A measure of that violence is that today, three generations after the horror of four and a half million dead in the golodomor (famine) of 1932-33, my Ukrainian relations still instinctively cram their fridges with stale bread, refusing to throw it away. In the late 1930s Stalin’s purges of the intelligentsia were nowhere deadlier than in Ukraine. From Russia’s little brother, it turned into Russia’s alternately petted and viciously battered wife, shrinking culturally to a folkloric backwater and politically to a servo-state with a handsome but vacuous Stalin-classical capital. The origins of revolt always lie in dormancy and one centralist decision, silently but deeply resented, may have been more instrumental in Ukrainians’ move towards independence than any other: the decision in 1970 to force on the country the construction of its first nuclear plant 140 kilometres north of Kyiv, at Chernobyl.

It would be insulting to say that Ukrainians have misunderstood themselves; but in the strange relationship dynamics of a horribly abused polity, it is possible – as in an abusive relationship – to become the thing you are treated as. The liberal west might have helped Ukraine to emancipate itself but instead has obstructed Ukrainians’ healthy self-view with its own misunderstandings and condescension. In August 1991 George Bush visited Kyiv to lecture listeners on the dangers of nationalism and separation. Subsequently the EU and US treated independent Ukraine with indifference, viewing it as just another newly open marketplace for everything from obsolete US hand-ploughs to mail-order brides. For years the English-speaking world has gone on calling it “the Ukraine” – the British Foreign Secretary did so last week – as if it were still a region of Russia, like the Urals or the north Caucasus.

Only when the 2004 Orange Revolution, the 2008 Russia-Georgia war and gas disputes with Russia in 2006 and 2009 kept dragging it on to the west’s foreign-policy radar did Brussels and Washington start to see its significance as a buffer between Europe and Russia. Yet even then they viewed it as no more than a commodity: a strategic chess piece, a prize of influence, a resource-rich target of western expansionism.

The result of this psychically toxic mixture of abuse, neglect, condescension and exploitation? The Ukrainian people, ethnic Ukrainians (78 per cent), ethnic Russians (17 per cent) and others, had a nation but did not – until 31 November last – start to have the confidence of nationhood.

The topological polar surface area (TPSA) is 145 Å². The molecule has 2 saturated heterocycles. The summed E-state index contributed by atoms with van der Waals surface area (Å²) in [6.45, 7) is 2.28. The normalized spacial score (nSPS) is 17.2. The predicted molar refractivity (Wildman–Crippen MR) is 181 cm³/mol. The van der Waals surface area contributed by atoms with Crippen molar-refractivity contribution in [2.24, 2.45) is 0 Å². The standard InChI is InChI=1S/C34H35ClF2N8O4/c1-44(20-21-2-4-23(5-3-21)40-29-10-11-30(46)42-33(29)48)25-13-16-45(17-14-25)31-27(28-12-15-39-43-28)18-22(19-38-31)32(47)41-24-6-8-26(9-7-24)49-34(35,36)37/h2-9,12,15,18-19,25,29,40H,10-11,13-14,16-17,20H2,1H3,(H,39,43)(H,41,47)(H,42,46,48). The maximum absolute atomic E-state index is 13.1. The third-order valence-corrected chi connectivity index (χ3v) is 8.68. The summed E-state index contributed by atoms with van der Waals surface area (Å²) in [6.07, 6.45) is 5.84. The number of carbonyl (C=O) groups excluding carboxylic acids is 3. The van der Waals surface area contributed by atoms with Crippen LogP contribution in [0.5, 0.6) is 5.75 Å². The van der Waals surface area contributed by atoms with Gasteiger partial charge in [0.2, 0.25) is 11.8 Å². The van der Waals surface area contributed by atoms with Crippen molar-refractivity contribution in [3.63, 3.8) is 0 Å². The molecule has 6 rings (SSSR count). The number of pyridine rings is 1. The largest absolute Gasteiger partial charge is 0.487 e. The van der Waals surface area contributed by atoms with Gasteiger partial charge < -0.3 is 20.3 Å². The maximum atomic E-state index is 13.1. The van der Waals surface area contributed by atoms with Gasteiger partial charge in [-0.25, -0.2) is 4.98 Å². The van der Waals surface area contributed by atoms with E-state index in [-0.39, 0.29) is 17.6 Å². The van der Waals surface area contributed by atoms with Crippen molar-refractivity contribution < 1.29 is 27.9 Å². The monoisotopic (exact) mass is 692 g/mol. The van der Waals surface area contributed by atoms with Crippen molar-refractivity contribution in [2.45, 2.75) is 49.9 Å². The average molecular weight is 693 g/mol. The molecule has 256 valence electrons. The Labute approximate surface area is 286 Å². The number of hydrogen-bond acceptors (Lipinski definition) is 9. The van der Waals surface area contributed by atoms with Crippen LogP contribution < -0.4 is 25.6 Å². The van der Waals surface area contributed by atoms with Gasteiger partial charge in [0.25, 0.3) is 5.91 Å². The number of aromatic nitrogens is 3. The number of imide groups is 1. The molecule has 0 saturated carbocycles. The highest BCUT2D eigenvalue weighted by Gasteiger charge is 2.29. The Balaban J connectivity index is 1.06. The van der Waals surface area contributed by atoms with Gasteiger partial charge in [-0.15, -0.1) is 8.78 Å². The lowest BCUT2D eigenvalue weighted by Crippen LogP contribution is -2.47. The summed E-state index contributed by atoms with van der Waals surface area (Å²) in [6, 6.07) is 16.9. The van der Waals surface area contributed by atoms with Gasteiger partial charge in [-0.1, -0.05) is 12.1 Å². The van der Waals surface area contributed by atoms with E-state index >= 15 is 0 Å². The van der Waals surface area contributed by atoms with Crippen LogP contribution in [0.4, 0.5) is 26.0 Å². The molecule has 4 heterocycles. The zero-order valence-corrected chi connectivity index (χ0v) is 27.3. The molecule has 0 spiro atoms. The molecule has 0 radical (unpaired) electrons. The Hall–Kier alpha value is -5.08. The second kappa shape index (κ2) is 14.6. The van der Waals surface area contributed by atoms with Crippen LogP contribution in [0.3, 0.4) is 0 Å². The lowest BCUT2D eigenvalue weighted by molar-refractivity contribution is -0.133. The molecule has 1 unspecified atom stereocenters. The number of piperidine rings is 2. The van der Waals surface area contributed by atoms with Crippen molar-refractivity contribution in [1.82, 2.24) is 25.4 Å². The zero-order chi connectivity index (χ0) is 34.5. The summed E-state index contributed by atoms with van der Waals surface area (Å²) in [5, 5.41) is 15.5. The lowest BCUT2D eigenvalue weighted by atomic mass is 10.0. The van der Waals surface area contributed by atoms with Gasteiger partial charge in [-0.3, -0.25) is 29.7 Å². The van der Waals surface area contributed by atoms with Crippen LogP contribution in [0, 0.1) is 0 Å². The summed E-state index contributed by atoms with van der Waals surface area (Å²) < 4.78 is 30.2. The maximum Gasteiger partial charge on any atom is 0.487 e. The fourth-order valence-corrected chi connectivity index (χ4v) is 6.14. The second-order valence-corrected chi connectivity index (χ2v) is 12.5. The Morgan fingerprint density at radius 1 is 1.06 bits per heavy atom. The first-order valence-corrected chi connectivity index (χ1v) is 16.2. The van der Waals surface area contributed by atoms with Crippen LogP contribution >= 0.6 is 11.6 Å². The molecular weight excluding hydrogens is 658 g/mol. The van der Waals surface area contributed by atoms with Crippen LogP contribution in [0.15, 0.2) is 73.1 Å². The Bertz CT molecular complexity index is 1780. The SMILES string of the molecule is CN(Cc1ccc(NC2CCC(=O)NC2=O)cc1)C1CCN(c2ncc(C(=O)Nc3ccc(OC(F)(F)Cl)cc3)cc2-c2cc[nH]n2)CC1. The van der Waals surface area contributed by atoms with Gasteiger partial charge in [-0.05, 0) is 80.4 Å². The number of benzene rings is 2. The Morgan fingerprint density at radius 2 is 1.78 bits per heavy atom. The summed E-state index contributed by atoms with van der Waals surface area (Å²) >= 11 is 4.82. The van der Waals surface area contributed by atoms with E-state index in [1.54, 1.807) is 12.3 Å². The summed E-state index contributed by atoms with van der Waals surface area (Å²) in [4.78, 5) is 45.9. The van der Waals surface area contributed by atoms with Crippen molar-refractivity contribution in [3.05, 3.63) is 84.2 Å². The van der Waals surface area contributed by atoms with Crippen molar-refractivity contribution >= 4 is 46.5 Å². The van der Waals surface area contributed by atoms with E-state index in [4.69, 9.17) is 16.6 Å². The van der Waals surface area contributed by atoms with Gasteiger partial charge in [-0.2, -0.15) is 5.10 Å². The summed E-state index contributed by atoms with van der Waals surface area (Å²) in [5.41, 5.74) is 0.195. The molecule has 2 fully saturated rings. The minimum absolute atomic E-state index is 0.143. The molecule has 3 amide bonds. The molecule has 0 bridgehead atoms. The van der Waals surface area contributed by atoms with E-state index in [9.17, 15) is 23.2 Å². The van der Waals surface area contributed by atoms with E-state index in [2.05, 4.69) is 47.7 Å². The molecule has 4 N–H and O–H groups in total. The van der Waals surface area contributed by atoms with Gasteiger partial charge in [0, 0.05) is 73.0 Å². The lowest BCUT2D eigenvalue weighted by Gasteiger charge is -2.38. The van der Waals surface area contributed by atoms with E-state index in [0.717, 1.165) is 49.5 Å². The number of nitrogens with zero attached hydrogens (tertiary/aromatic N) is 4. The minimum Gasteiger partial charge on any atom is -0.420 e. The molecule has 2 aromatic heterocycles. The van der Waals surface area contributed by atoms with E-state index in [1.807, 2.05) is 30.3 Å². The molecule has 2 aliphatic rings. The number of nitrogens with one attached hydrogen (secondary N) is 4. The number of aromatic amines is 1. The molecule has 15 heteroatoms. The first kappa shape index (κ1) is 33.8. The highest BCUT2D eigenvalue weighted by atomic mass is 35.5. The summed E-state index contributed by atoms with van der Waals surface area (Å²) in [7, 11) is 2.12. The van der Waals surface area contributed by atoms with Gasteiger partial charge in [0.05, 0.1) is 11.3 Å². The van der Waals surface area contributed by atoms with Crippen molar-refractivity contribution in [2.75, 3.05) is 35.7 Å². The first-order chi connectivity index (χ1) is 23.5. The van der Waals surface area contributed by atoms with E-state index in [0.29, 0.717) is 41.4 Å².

In such an analysis, Crimea is no doubt a special case with its majority Russian population (58 per cent), but that figure has been shrinking for 50 years while the proportion of Crimeans who consider Ukraine their homeland has doubled to more than 70 per cent in the past five years. As a footnote, the 1897 census shows that, just over a century ago, the largest ethnic group in Crimea was the Tatars. So the Russian flags thrust aloft in Simferopol today are woven from thin stuff. Of more importance is Putin’s wrath at Russia having had to give up Crimea – its elegant strategic solution to Mediterranean influence, its Riviera – and rent floor space there after Ukraine separated itself, on paper at least, from the USSR.

What finally triggered Ukrainians’ confidence? President Yanukovych’s rejection of a trade and political associa­tion with the EU provides a part-answer; so do living costs and the vegetative state of the economy (Poland’s economy, slightly smaller than Ukraine’s in the early 1990s, is now more than twice its size). Yet political opportunism and vulnerability to threats from big brother Russia have been around for years, for as long as the economy has been a basket case. And the third element – corruption by the bucketload – has also been a constant of Ukrainian life for decades.

But let’s, for the sake of argument, examine what corruption means in Ukrainian terms. In the mid-1990s a friend living in Odessa asked me what I thought of his country’s prospects. I said it seemed to me that building on the foundations of the time – stagflation, ubiquitous mafia activity, dire infrastructure, astronomical fiscal crime – was like trying to fill a rusty bath full of holes. He shook his head. “It is worse,” he said. “We are an open house which is being looted while the people who live in it watch.”

Roads are another helpful metaphor. In more ways than one a journey in Ukraine can be long (the country is nearly twice as big as Germany), uncomfortable and dangerous. The standard of driving is appalling, though not quite as bad as in Russia: you are eight times more likely to die in a traffic accident in Ukraine than in the UK. The usual causes – speeding, drink-driving – are aggravated by another factor: many Ukrainians don’t pass a driving test but merely pay money to obtain a licence. The same principle applies to university places, jobs, planning decisions and judicial verdicts.